Looted antiquities found in Syria returned to Baghdad museum
More than 700 antiquities stolen during the U.S.-led invasion of Iraq in 2003 were returned Sunday to the Iraq National Museum in Baghdad.
Syrian authorities say they seized the artifacts, including gold necklaces, daggers and clay pots, from traffickers over the past five years.
"This was a positive initiative taken by Syria, and we wish the same initiative to be taken by all neighbouring countries," said Mohammad Abbas al-Oreibi, Iraq's acting state minister of tourism and archeology, who led negotiations with Syria to have the works returned.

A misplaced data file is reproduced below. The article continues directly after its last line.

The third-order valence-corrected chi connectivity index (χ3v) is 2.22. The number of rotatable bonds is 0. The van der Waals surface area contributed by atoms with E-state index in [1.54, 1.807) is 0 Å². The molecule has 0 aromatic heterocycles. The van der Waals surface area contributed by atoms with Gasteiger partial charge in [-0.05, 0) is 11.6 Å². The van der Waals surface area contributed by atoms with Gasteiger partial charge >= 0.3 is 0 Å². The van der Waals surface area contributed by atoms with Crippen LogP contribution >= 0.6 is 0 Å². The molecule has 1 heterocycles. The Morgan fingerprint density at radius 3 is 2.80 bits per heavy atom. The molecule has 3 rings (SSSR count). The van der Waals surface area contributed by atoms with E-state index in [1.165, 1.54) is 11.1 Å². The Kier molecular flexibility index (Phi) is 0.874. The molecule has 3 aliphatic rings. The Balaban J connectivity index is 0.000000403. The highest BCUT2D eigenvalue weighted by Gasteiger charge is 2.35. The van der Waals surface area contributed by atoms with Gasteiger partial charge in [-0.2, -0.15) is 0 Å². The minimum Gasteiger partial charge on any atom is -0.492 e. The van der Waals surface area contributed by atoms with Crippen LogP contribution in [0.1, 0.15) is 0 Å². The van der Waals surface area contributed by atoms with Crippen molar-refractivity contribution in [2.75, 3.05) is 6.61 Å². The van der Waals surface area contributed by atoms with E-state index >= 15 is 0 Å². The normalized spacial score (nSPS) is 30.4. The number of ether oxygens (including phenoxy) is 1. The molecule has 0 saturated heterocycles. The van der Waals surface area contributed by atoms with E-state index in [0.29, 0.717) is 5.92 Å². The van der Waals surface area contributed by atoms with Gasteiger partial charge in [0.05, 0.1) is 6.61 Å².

Syrian and Iraqi officials attended a ceremony Sunday to welcome the artifacts back to the museum.
"The treasures contain very important and valuable pieces," said al-Oreibi.
Syrian authorities said items from the Bronze Age and early Islamic era were among the 701 artifacts returned.
Al-Oreibi said Iraq is hoping to persuade other Middle Eastern countries to return artifacts stolen in looting after Saddam was ousted in April 2003.
Among the countries Iraq hopes to persuade to return antiquities are Jordan, United Arab Emirates, Saudi Arabia, Germany and Italy.
Between 3,000 and 7,000 pieces are believed to still be missing from the museum's collection, once a rich trove of Middle Eastern antiquities, according to UNESCO.
The Iraqi National Museum remains closed to the public due to the violence, lack of security, and the poor condition of the building.
With files from the Associated Press